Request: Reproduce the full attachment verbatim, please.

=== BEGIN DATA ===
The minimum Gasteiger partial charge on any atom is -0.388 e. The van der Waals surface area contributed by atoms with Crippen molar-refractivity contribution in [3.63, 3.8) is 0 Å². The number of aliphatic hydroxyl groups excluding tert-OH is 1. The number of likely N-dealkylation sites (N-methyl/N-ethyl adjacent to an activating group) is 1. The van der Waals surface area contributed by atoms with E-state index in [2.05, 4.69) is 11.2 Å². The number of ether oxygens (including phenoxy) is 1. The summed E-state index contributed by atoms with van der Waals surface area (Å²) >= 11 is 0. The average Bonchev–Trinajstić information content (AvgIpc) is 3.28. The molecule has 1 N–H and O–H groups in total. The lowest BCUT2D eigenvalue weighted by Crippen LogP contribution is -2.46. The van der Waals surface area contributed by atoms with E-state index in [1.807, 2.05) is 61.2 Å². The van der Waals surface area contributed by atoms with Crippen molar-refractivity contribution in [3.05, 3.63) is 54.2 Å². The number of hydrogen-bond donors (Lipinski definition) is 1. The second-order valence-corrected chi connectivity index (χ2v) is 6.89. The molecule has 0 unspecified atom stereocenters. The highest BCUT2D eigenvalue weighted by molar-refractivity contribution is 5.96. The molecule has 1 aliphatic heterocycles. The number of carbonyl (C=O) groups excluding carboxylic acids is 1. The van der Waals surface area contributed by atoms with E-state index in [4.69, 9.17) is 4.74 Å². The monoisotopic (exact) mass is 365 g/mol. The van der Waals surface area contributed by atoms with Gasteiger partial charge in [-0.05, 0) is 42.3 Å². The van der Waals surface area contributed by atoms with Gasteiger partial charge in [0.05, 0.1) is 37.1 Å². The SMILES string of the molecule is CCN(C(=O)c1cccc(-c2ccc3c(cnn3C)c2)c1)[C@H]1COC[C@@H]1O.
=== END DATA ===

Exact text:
The minimum Gasteiger partial charge on any atom is -0.388 e. The van der Waals surface area contributed by atoms with Crippen molar-refractivity contribution in [3.63, 3.8) is 0 Å². The number of aliphatic hydroxyl groups excluding tert-OH is 1. The number of likely N-dealkylation sites (N-methyl/N-ethyl adjacent to an activating group) is 1. The van der Waals surface area contributed by atoms with E-state index in [2.05, 4.69) is 11.2 Å². The number of ether oxygens (including phenoxy) is 1. The summed E-state index contributed by atoms with van der Waals surface area (Å²) >= 11 is 0. The average Bonchev–Trinajstić information content (AvgIpc) is 3.28. The molecule has 1 N–H and O–H groups in total. The lowest BCUT2D eigenvalue weighted by Crippen LogP contribution is -2.46. The van der Waals surface area contributed by atoms with E-state index in [1.807, 2.05) is 61.2 Å². The van der Waals surface area contributed by atoms with Crippen molar-refractivity contribution in [3.05, 3.63) is 54.2 Å². The number of hydrogen-bond donors (Lipinski definition) is 1. The second-order valence-corrected chi connectivity index (χ2v) is 6.89. The molecule has 0 unspecified atom stereocenters. The highest BCUT2D eigenvalue weighted by molar-refractivity contribution is 5.96. The molecule has 1 aliphatic heterocycles. The number of carbonyl (C=O) groups excluding carboxylic acids is 1. The van der Waals surface area contributed by atoms with E-state index in [4.69, 9.17) is 4.74 Å². The monoisotopic (exact) mass is 365 g/mol. The van der Waals surface area contributed by atoms with Gasteiger partial charge in [-0.05, 0) is 42.3 Å². The van der Waals surface area contributed by atoms with Gasteiger partial charge in [0.05, 0.1) is 37.1 Å². The SMILES string of the molecule is CCN(C(=O)c1cccc(-c2ccc3c(cnn3C)c2)c1)[C@H]1COC[C@@H]1O.